Billie Jean King

Billie Jean King is acutely aware of the social change she has helped herald.

The 12-time Grand Slam champion and founder of the Women’s Tennis Association won the infamous Battle of the Sexes game against Bobby Riggs in 1973. Next month, the match and its nuanced aftereffects — which rippled through athletics and society at large — are the subject of a new film, starring Emma Stone and Steve Carell as King and Riggs, respectively.

While attending the U.S. Open Wednesday night on behalf of Citizen Watch, which has helped sponsor the film as well as striking a recent partnership with King’s Billie Jean King Leadership Initiative, the tennis great reflected on advancements for athletics and women’s rights in the years since her momentous victory.

King acknowledged that women’s tennis is one of the few sports in which women’s players receive near-equal fanfare to men’s champions. “It’s the only sport I can really think of,” she noted.

During the discussion, King’s thoughts materialized on-court at Arthur Ashe Stadium, where 37-year-old Venus Williams won her second round match against Océane Dodin. King pointed out her own career’s total prize money — at approximately $2 million — pales with today’s sums (Williams, for example, is nearing $38 million). “We knew we were doing it for future generations,” King noted of her campaign to start the Women’s Tennis Association, marking women’s first official foray into professional tennis.

On advancements in athletics:

“Everything has changed. All of the technology, the racquets, the strings the nutrition and workout information. They just have so much more information available. And because there is money in the sport now, people follow the money. You have a lot of people helping you — a hitting partner, a trainer, sometimes a chiropractor. All these different forms of therapy help someone reach an optimal level. Their level of performance is much different from where we were.

On racquet technology:

“Everyone concentrates on the strings now. They have little edges in the strings that exaggerates the spin of the ball. If they tried to hit now with our old wooden rackets it wouldn’t make it to the service line. Martina Navratilova, who plays a lot still, said: ‘It’s such a joke now with these racquets. You can do anything with them it’s so much easier.’ But I think that’s good for recreational playing.”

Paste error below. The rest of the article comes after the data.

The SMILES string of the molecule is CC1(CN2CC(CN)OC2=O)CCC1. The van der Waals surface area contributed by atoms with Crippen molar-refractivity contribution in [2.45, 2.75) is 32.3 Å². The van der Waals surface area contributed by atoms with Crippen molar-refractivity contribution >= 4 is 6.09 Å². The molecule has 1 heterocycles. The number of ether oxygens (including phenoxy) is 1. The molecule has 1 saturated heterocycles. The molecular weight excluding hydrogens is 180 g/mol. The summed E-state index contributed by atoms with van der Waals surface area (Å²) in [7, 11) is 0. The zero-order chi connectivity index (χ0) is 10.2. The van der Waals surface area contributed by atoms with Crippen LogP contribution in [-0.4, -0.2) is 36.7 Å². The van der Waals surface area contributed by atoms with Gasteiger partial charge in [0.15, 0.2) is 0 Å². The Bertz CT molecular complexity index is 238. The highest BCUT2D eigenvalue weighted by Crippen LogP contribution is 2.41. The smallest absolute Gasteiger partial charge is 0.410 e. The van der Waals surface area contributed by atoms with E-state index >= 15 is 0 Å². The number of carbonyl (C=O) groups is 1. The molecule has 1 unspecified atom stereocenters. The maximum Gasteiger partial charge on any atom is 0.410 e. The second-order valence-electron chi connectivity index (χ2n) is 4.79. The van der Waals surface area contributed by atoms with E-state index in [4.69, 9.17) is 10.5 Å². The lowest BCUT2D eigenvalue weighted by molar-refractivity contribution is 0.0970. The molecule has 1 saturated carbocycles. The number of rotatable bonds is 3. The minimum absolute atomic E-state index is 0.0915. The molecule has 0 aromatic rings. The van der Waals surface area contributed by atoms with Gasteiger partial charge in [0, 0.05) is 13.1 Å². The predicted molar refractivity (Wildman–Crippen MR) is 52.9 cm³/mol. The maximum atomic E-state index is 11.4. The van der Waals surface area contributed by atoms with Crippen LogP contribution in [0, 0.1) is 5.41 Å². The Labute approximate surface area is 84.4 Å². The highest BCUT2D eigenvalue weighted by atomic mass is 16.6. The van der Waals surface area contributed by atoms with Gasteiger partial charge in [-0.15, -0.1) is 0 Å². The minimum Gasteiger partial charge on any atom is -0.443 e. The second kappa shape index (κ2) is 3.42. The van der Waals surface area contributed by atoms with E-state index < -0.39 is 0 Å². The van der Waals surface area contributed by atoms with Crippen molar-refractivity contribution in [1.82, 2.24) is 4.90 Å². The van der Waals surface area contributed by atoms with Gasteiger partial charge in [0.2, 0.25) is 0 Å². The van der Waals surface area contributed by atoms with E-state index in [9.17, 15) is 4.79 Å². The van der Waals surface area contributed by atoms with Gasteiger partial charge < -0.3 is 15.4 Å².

On meeting Emma Stone for her film role:

“She came to the apartment in New York and met with Ilana and me. I didn’t see her much and she didn’t want to see me — but she didn’t tell me that. When Holly Hunter played me in a TV movie, she couldn’t get enough of me. But Emma said, ‘You’re fully formed, you’re in your 70s — I want to go back when you’re 28, 29 and know that person. So she read, she looked at every videotape and tried to remember me at that age. I think she chose the right process for what she needed in the movie.”

On Battle of the Sexes and its effects:

“In those days media was totally run by men — there were four TV channels and women couldn’t get a credit card on their own, they had to be cosigned.

“I knew the ramifications of playing Bobby, he kept following me all around trying to get the match. I had just started women’s professional tennis and told him — ‘I’m so tired, we don’t get sleep and we have matches, too. I don’t have time to play you, I don’t want to play you — you’re older, you’re the same age as my father and it wouldn’t mean anything, athletically, to beat you.” He approached other players and when Margaret Court agreed to play him, she lost badly. As soon as she played him, I knew I had to play him for the sake of the tour and for the sake of the women’s movement — for the sake of equality.

“I knew everyone would be watching and that it would touch the minds and hearts of people. You have no idea what was going on in months before the match — everyone was betting on it, talking about it. There were a lot of parties that night — parties in the suburbs, parties with sororities and fraternities. Everyone knew what was going on — we had 90 million people watching [on TV]. I knew I had this platform to help advance equality.

“It’s not just about girls, is another thing I want to say. When people say to me, ‘Thanks what you do for women,’ it gets me crazy, because that keeps our marketplace half the size. You would never say that to a guy: ‘Oh thanks what you’ve done for guys,’ you say ‘Thanks for your leadership.’ We need to teach this to young people, especially our boys.”